Social services transfer the right decision
Though it may have been an ego-bruising experience for the Town of Iqaluit’s council and administration, the Baffin health board’s take-over of social services in Iqaluit is the right thing to do.
Since the early 1980s, when Iqaluit’s municipal government began providing social services in Iqaluit under a contract with the territorial government, they have consistently failed to show that they’re capable of running a competent social services department.
The municipality of Iqaluit itself has unintentionally supplied all the evidence needed to prove that.
In the fall of 1998, Iqaluit town councillors perused a consultant’s report that told them that their social services department was languishing in a state of near chaos, hobbled by low staff morale, mounting financial problems and negligent administration.
The report-writers found that Iqaluit social services staff were failing to meet basic minimum regulations that govern the administration of social assistance payments. They found no evidence of long-term planning — in fact, they couldn’t find any kind of plan at all.
Furthermore, the report writers recommended that the Town of Iqaluit abandon the idea of delivering social services in Iqaluit. Ironically, this is something that the Town of Iqaluit had been threatening to do for more than 10 years.
When Dennis Patterson, chair of the Baffin Regional Health and Social Services Board, appeared before Iqaluit Town Council last month, he supplied even more evidence. He told councillors that health board audits show that the Iqaluit department was not conducting mandatory inspections of foster homes, failing to maintain child welfare records, and failing to produce timely progress reports for aged and handicapped clients.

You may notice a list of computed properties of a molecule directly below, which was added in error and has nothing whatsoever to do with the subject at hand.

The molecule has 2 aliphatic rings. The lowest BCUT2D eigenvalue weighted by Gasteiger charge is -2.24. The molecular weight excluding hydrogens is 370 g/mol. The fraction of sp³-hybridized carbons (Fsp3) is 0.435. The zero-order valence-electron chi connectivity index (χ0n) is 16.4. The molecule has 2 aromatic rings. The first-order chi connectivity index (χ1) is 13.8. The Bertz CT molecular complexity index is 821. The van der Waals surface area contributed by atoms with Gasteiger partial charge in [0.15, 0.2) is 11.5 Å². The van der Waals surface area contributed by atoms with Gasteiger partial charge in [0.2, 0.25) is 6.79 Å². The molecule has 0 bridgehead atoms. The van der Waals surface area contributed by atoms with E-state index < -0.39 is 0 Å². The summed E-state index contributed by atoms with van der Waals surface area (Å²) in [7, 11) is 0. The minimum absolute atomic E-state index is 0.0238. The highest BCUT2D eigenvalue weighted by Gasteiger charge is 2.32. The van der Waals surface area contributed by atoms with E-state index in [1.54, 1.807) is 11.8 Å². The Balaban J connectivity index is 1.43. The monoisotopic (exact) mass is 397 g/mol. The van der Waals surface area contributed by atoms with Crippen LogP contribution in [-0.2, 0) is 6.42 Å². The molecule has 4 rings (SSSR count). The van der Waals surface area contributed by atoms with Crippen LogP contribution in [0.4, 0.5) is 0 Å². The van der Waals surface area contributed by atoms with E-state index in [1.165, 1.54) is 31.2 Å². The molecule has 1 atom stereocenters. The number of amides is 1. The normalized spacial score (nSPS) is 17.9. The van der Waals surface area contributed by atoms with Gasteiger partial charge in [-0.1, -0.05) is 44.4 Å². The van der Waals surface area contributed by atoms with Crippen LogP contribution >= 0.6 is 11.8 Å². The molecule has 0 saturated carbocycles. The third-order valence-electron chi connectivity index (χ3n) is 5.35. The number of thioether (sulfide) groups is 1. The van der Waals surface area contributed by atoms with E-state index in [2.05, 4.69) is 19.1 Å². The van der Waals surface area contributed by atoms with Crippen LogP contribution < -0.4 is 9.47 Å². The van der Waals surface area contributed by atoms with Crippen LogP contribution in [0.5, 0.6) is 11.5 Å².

The weakest and most vulnerable members of Iqaluit society — children, the handicapped, and the elderly — had been placed at the greatest risk. Iqaluit’s social services department had become little more than an expensive lawsuit waiting to happen.
It’s signficant that the Town’s administration, nor any elected council member, has been able to offer any evidence that refutes these observations. How can they? Facts are facts.
Were town councillors aware of what was going on? Apparently not. (Nunatsiaq News, May 28, 1999) Councillors were surprised to hear that the health board had repeatedly notified Town staff about these problems. Yet it appears that Town staff failed to provide this information to councillors.
The witholding of essential information from elected councillors is a dangerous habit. The last time that happened on a regular basis, the terrritorial government ended up removing Iqaluit’s mayor and council and installing an appointed an administrator. This is not the time for the municipality of Iqlauit to begin another slow descent into dissolution.
The Baffin board’s decision effectively transfers control of social services in Iqaluit to the government of Nunavut, since the health board itself will dissolve on April 1, 2000.
Will the government of Nunavut do better? Only time will tell. But it’s difficult to imagine any one doing worse than the Town of Iqaluit. JB